Rosemary is a timeless tradition in many kitchens. Versatile and aromatic, it enhances meals and often steals the show.
There are many ways to keep and use rosemary. Knowing the best methods to work with, store, and design mealtime masterpieces with this fragrant seasoning will boost the quality of your kitchen creations. Get the most out of rosemary with some helpful tips and tricks.
If you're growing your own rosemary in or around your home, there's no particular time to collect your harvest. Simply cut off what you need with sharp shears, making sure to leave most of the plant intact.
There's no special way to cut the sprigs, either. As long as you leave the crown alone, your plant will continue to produce. Keep in mind that younger sprigs are more flavorful than mature stalks.
Freezing rosemary leaves is a breeze. Just toss them in a bag, remove the air, and seal it up. Making them into ice cubes works well for an effortless flavoring for soups and more.
If you want to save whole stalks, this requires an extra step so they don't all stick together. Freeze the sprigs on a baking pan for an hour or two, then transfer them into a bag, remove the air, and return to the freezer.
Drying rosemary is a fantastic option for long-term use. Clean the sprigs and let the water completely dry. Then set them on a rack or hang inverted bunches from the ceiling. Once the stalks are hard to the touch, you can take the leaves off and store them in an airtight container.
A faster drying method involves using a food dehydrator or an oven. Remember to program both on their lowest setting, and check on the drying progress often. This requires a bit of trial and error until you get it right, but it's a nice space and time saver.
Rosemary has a huge number of kitchen pairings. For meats, it goes best with pork, steak, lamb, game, and poultry. It also works especially well with oily fish.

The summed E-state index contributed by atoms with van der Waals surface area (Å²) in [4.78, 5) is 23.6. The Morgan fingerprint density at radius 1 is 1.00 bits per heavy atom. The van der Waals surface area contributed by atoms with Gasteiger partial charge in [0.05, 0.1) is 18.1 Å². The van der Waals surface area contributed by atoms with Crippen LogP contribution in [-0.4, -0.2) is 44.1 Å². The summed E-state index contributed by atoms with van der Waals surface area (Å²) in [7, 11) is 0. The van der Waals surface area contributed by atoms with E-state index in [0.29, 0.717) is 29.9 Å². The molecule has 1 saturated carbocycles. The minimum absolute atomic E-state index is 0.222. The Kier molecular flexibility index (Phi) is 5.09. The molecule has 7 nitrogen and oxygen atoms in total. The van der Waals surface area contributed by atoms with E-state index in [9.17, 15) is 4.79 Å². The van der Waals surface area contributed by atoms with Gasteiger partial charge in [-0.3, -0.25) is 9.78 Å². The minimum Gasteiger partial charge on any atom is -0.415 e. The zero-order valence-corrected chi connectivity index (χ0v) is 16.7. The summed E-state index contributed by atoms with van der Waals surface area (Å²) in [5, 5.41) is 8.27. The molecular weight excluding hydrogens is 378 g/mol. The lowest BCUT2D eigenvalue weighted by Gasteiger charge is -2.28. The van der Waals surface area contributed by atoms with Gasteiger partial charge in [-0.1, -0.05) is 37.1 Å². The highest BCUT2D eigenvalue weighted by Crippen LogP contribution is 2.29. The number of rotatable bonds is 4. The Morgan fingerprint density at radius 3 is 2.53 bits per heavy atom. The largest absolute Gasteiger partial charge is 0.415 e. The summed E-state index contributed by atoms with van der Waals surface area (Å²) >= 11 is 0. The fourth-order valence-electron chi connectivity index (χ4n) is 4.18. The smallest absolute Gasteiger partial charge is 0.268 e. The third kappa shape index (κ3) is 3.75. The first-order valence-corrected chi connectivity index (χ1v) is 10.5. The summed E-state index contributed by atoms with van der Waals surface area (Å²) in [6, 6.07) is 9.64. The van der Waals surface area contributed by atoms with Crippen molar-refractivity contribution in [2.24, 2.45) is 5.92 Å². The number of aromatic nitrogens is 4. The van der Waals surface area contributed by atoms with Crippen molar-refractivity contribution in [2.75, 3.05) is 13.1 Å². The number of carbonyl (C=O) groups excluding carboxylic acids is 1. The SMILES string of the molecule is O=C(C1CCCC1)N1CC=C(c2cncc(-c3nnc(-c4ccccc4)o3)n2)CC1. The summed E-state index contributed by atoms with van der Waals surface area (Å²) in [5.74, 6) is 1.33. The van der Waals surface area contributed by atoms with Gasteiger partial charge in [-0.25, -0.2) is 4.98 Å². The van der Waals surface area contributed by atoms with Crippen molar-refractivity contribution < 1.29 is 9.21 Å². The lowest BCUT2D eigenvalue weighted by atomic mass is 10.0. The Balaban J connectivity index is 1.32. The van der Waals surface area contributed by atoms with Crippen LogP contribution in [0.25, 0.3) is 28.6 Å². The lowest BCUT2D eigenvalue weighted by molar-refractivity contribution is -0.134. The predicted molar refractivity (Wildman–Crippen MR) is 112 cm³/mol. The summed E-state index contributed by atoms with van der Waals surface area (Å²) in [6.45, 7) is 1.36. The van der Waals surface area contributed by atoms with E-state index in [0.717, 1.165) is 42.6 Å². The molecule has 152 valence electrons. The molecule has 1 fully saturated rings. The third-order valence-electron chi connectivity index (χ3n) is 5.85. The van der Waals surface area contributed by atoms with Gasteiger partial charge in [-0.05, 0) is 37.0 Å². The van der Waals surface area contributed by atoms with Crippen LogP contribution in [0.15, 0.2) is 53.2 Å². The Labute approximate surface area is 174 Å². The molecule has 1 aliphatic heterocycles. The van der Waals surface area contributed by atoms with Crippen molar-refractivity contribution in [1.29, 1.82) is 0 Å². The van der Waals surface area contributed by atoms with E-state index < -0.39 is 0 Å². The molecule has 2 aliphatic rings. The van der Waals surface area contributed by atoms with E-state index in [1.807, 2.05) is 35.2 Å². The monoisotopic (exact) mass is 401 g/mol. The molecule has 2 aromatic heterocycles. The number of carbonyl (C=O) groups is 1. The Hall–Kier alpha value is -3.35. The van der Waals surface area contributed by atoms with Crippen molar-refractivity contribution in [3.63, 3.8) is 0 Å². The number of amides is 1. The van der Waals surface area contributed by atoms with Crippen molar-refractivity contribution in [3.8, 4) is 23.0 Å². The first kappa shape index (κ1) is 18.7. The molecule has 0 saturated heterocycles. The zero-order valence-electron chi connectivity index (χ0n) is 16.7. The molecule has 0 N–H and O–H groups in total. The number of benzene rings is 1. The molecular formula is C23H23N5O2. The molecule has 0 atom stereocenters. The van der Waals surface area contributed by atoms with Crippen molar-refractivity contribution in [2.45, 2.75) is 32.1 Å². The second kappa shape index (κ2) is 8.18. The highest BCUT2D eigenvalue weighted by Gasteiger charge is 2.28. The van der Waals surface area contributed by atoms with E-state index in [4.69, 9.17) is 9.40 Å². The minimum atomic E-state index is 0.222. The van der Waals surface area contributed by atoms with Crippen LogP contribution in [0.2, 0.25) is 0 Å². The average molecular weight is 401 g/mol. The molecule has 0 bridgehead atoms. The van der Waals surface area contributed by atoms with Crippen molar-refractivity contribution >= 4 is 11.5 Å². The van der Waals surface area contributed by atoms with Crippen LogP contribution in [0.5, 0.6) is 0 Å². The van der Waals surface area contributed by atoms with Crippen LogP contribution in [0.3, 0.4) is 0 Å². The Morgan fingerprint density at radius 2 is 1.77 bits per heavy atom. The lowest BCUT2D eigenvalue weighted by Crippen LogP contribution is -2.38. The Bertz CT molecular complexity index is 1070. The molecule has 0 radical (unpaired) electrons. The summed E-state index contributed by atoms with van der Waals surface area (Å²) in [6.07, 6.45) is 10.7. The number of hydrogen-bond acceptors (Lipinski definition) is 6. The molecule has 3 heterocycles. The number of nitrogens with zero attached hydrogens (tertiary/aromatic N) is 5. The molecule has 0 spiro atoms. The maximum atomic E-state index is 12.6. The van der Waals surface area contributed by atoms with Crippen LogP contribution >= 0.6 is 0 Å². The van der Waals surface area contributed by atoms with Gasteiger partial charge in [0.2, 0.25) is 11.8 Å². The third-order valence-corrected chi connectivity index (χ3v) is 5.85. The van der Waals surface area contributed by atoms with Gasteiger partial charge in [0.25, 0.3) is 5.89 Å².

Casseroles, soups, and stews also benefit from a bit of rosemary flavor. Potatoes, onions, tomatoes, garlic, mushrooms, and spinach pair well, too.
Whether used as an ingredient, a dash to top it off, or as part of a dressing, rosemary will take your salads to a whole new taste tier. The savory herb makes an amazing vinaigrette to top fruits or vegetables, and it goes well with tomato and potato salad recipes.
Make ordinary bread extraordinary by adding some rosemary zing. Mix rosemary with butter for a delectable spread. Drizzle oil over a loaf then sprinkle rosemary on top.
But don't limit yourself to merely dressing up your bread. Add rosemary to your dough for a kick of savory flavor and texture. A rosemary-infused olive oil for dipping is a wonderful way to incorporate some Mediterranean flair into an appetizer.
Rosemary mixes nicely with citrus fruits. Mix some of the herb into lemon or lime-based beverages to launch that flavor to a new level.
Steep several sprigs of rosemary in a pot of hot water. After 30 minutes, strain the tea and add lemon or lime juice, cold water or ice, and sugar, adjusted to suit your individual preference.
Add simmering oil to a jar of rosemary for a delicious infusion. Incorporate the leaves into a bowl of salt and let the mixture sit for a few weeks.
Honey and simple syrup infusions work well, too. Simmer the honey or sugar water and steep several rosemary sprigs for a few minutes, then remove the herb and cool.
Don't throw out your rosemary stems once you've cleaned off the leaves. Using them as a flavor enhancer is a wonderful way to get the most from your yield.
Kabobs are a simple and easy option. Instead of using metal or wooden sticks, skewer your meats and veggies onto rosemary stems.
The kitchen is often the most tempting residence for pests. Rosemary is a wonderful deterrent; just mix ten rosemary essential oil drops with one cup of water for a great bug spray. Also, keeping sprigs on your windows and in cabinets will keep mice away from these areas.